15. Jung Frau from Switzerland writes: Jonah Emery - Mental illness is part and parcel of spirituality and religion. . I am not at all surprised that so-called mentally ill people are often ministers, musicians, artists. A natural interest in spirituality is what they are all about. The best treatments help people grapple with the existential and religious themes that excite them in the first place. People can be extremely religious, meaning they adhere to strict canons of the church as a force of habit or their own sense of guilt, but that is not the same as being spiritually aware and interested in the higher order of things. Most people who slide into mental illness become very interested and obsessed by religion and symbolism, but that doesn't mean that religion and symbolism is to blame for their condition. It is part and parcel of their condition. May I suggest, without knowing you personally, that (a) you were either going to Bible College out of force of habit or pressure or (b) sliding into mental illness and were naturally preocuppied with these themes.
  16. Jonah Emery from Fredericton, NB, Canada writes: Jung,

    It would definitely be option "b."
  17. Robin Smythe from Toronto, Canada writes: It seems like the stigma surrounding psychiatric drugs is especially innaccurate and damaging. I've noticed that many people (who are almost never professionals) actively try to discourage others to try medications by giving the impression that doing so would make them "weak," "emotionless," "doped-up," "drug addicts," "incapable of dealing with life," etc. Even worse are people who make it seem like any medication is by default a drug-company conspiracy to make money, not to mention those who promote the vague idea that drugs are "unnatural" or "poisonous to the body" for no good reason at all. The fact is that for many people these drugs work wonders. And the double-blind placebo-controlled trials verifying their effectiveness can't simply be dismissed. I cringe to think of all the people who could benefit from medication, but don't even try because of all the illogical, almost puritanical anti-drug rhetoric. Taking psychiatric medicine should not be something to be ashamed of! Of course drugs aren't the answer for everyone, but for some people they are life-savers.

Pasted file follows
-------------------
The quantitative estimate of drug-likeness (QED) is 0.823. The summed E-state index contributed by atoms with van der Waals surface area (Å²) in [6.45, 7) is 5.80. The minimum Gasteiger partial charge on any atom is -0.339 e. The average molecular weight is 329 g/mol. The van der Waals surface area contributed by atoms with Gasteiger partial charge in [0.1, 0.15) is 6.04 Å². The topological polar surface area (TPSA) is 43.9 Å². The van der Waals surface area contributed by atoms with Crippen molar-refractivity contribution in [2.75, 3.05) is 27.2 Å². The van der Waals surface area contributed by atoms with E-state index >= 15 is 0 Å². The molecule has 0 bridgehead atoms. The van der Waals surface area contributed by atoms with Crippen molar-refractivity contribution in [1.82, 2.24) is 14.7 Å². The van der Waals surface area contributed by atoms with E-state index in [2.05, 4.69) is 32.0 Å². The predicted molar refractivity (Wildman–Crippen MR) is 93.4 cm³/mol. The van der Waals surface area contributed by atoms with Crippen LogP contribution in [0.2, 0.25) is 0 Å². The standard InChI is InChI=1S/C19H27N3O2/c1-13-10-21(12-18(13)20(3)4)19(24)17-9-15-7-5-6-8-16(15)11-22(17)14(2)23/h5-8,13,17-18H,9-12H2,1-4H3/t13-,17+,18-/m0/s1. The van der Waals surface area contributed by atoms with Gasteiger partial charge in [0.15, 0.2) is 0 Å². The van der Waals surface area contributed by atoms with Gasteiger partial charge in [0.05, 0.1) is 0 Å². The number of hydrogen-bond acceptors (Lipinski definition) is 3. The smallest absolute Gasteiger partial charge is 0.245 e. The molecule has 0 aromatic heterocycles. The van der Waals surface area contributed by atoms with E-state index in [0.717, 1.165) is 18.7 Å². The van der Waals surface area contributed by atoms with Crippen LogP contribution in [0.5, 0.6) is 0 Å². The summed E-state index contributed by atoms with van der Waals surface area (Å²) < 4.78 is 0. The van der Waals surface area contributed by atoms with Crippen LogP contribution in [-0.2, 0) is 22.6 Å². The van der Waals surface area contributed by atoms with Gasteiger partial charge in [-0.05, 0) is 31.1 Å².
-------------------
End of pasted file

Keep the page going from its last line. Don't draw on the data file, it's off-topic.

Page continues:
18. Jaliya Temple from Canada writes: I have yet to read the entire series, but I am grateful for it. I'm a 49-year-old woman who experienced major trauma from infancy onward; I live with lifelong major depression and PTSD. Part of my healing -- my ongoing commitment to live as compassionately and realistically as I can -- is to recognize both the permanent changes in my brain that probably can't be altered, and the more "reachable" symptoms that I work with day to day. I believe that what we call "mental illness" is based both in the brain (and thus in other regulatory systems, like the immune and endocrine) and in that nebulous entity we call the "mind." How we live as a species, too, is of major influence. Practical compassion will emerge as we understand and accept that brain, mind, and body are one, and that symptoms of "mental illness" are, indeed, body-based, just like diseases like cancer are. The challenge lies in how functional, brain-based diseases like depression are manifested: largely through behaviour and changes in personality. That is the arena in which our judgments and mistaken beliefs lie. Thank you to all the researchers, writers, and people who were/are willing to consider and speak of these issues with clarity, intelligence and kindness. The most serious concern, of course, is with cruel and demeaning attitudes. When we, collectively, overcome our chosen ignorance about "mental illness", there will be deeper healing and stabilization.